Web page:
Jacobi-type Methods for Lattice Basis Reduction
Speaker:Prof. Sanzheng Qiao
Department of Computing and Software
McMaster University, Canada
Date & Time:24 Oct 2013 (Thursday) 15:30
Venue:JM15
Organized by:Department of Mathematics

Abstract

Lattice basis reduction has a wide range of applications, such as mathematics, cryptography, wireless communication, and GPS, just to name a few. There are several notions of basis reduction. We propose a completely new approach to lattice reduction: Jacobi-type methods. A Jacobi method has a two dimensional workhorse. In the case of symmetric eigenvalue problem, the workhorse is the two dimensional symmetric eigenvalue decomposition. In our case, the workhorse is the Lagrange algorithm for two dimensional lattice reduction. While the basic idea behind our Jacobi-type methods is simple, the challenge is to prove its convergence and analyze its computational complexity. Jacobi method is attractive, because it is inherently parallel. In this talk, after introducing the background, we present our recent results on the Jacobi-type methods for lattice reduction, including the generic method, the modified methods, the convergence, the computational complexity, a parallel algorithm and its GPU implementation.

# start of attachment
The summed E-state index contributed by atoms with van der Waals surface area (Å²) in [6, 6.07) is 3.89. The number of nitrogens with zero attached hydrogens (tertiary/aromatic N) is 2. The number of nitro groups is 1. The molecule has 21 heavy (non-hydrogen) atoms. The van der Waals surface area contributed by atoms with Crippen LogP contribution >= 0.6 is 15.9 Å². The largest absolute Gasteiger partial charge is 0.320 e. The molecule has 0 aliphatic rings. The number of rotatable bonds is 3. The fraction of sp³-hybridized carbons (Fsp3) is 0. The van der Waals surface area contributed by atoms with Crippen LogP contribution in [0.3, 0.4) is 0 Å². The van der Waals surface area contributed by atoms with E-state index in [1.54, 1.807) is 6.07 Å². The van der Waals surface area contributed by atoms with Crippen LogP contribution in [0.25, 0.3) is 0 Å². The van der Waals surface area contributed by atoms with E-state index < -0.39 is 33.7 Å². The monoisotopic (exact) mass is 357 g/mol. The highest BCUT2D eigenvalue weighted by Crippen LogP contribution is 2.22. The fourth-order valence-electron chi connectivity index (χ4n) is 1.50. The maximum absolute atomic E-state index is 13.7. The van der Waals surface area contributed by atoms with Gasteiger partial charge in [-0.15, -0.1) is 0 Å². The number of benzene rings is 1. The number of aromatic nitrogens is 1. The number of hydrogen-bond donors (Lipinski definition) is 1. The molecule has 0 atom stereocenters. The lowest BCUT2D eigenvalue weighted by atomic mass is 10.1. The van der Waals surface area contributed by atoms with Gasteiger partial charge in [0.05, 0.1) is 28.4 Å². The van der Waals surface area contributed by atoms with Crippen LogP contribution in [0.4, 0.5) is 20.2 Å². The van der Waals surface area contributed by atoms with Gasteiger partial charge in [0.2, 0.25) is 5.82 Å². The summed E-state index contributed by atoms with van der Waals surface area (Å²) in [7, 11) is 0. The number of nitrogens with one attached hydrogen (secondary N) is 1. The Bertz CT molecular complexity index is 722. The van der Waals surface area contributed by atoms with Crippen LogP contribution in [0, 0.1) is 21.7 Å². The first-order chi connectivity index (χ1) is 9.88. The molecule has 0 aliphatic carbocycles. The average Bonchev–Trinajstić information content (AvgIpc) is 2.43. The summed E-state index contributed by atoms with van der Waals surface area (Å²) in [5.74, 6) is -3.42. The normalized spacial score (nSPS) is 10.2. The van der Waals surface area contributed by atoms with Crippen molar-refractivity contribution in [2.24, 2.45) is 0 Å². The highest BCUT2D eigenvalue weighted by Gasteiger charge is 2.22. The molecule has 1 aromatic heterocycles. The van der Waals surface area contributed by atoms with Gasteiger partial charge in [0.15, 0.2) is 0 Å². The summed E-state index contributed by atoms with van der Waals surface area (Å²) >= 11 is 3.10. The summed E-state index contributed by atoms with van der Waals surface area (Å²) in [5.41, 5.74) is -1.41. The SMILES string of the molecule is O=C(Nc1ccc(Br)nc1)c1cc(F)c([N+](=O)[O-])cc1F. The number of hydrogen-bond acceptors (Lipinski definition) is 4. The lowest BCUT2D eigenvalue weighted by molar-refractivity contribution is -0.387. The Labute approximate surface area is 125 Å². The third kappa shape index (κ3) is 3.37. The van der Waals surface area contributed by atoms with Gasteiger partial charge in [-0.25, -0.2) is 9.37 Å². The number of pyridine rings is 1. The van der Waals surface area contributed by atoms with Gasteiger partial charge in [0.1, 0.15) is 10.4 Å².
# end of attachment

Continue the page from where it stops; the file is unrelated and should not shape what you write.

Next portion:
Biography

Sanzheng Qiao was born in Huangpu District, near People's Square, in Shanghai, China in 1945. He received the B.S. degree from Shanghai Teacher's University, Shanghai, China in 1966, and the M.S. degree in computer science and Ph.D. degree in applied mathematics from Cornell University, Ithaca, NY, in 1986 and 1987 respectively. He was an assistant professor of computer science at Ithaca College, Ithaca, NY from 1987 to 1988. From 1989 to 1993, he was an assistant professor in the Department of Computer Science and Systems at McMaster University, Hamilton, Ontario, Canada, and an associate professor from 1993 to 1999. He is now a professor in Department of Computing and Software at McMaster University. He is a faculty member of Software Quality Research Laboratory (SQRL) at McMaster University. His research interests include numerical linear algebra, distributed/parallel scientific computing, numerical methods for signal processing, and numerical software.